Regulation of embryonic stem cell self-renewal and differentiation by TGF-β family signaling
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- Fei, T. & Chen, YG. Sci. China Life Sci. (2010) 53: 497. doi:10.1007/s11427-010-0096-2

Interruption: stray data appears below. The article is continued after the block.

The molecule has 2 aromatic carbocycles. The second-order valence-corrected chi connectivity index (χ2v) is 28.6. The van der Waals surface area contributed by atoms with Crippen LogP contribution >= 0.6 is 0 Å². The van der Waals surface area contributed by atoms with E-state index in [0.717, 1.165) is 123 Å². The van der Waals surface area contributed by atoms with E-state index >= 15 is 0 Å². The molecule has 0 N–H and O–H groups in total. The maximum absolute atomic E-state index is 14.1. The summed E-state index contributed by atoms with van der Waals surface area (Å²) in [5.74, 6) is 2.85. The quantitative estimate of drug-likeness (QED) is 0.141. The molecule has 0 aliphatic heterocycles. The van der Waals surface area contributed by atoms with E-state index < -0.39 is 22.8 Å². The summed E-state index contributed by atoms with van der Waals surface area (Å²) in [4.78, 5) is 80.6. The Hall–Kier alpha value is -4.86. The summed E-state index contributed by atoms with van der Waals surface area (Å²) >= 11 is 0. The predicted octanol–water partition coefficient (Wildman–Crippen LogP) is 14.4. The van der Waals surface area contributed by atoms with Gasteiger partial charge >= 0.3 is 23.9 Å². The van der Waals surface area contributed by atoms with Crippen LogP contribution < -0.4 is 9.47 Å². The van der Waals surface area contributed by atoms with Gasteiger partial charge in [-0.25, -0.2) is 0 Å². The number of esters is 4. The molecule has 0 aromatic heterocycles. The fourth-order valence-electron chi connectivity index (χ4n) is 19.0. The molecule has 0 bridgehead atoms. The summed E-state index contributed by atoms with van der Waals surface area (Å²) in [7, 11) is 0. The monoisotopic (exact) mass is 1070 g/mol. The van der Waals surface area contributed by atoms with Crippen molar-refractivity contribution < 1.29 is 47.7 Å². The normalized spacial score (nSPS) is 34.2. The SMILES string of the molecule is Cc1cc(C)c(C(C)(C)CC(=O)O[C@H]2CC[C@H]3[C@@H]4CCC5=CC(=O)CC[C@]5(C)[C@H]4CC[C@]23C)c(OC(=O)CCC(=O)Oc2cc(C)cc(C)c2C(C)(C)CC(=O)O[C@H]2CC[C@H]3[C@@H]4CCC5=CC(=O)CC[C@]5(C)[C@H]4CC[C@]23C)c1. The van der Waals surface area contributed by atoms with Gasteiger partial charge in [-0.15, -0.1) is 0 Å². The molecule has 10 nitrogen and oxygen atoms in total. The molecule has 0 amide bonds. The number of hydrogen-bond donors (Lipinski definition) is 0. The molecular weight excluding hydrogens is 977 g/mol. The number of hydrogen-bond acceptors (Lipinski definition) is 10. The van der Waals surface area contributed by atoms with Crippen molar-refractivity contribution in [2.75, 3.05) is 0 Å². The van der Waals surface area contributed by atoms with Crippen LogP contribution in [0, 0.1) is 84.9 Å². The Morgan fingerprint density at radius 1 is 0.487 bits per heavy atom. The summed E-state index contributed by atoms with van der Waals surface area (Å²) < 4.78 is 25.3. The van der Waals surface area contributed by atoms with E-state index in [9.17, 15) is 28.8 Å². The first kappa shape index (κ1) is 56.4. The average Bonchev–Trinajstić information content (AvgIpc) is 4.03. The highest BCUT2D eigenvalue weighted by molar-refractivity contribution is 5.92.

Embryonic stem (ES) cells are characterized by their ability to indefinitely self-renew and potential to differentiate into all the cell lineages of the body. ES cells are considered to have potential applications in regenerative medicine. In particular, the emergence of an ES cell analogue — induced pluripotent stem (iPS) cells via somatic cell reprogramming by co-expressing a limited number of critical stemness-related transcriptional factors has solved the problem of obtaining patient-specific pluripotent cells, encouraging researchers to develop more specific and functional cell lineages from ES or iPS cells for broad therapeutic applications. ES cell fate choice is delicately controlled by a core transcriptional network, epigenetic modification profiles and complex signaling cascades both intrinsically and extrinsically. Of these signals, transforming growth factor β (TGF-β) family members, including TGF-β, bone morphogenetic protein (BMP), Activin and Nodal, have been reported to influence cell self-renewal and a broad spectrum of lineage differentiation in ES cells, in accordance with the key roles of TGF-β family signaling in early embryo development. In this review, the roles of TGF-β family signals in coordinating ES cell fate determination are summarized.